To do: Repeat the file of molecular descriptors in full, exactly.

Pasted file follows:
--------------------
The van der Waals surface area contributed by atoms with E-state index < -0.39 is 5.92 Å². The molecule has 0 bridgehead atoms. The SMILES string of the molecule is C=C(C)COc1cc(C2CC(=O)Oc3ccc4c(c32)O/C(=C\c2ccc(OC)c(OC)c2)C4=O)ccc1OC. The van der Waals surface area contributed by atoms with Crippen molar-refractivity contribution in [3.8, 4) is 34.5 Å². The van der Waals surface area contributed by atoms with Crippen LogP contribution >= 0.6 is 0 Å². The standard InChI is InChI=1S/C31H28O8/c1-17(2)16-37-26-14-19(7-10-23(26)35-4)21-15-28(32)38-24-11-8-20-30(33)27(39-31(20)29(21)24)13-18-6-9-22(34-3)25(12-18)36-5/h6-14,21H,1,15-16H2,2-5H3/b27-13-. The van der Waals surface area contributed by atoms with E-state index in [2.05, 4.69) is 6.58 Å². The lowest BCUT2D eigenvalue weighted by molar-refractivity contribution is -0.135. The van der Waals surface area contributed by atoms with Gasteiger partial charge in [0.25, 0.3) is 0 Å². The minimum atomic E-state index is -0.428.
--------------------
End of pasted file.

The van der Waals surface area contributed by atoms with E-state index < -0.39 is 5.92 Å². The molecule has 0 bridgehead atoms. The SMILES string of the molecule is C=C(C)COc1cc(C2CC(=O)Oc3ccc4c(c32)O/C(=C\c2ccc(OC)c(OC)c2)C4=O)ccc1OC. The van der Waals surface area contributed by atoms with Crippen molar-refractivity contribution in [3.8, 4) is 34.5 Å². The van der Waals surface area contributed by atoms with Crippen LogP contribution >= 0.6 is 0 Å². The standard InChI is InChI=1S/C31H28O8/c1-17(2)16-37-26-14-19(7-10-23(26)35-4)21-15-28(32)38-24-11-8-20-30(33)27(39-31(20)29(21)24)13-18-6-9-22(34-3)25(12-18)36-5/h6-14,21H,1,15-16H2,2-5H3/b27-13-. The van der Waals surface area contributed by atoms with E-state index in [2.05, 4.69) is 6.58 Å². The lowest BCUT2D eigenvalue weighted by molar-refractivity contribution is -0.135. The van der Waals surface area contributed by atoms with Gasteiger partial charge in [0.25, 0.3) is 0 Å². The minimum atomic E-state index is -0.428.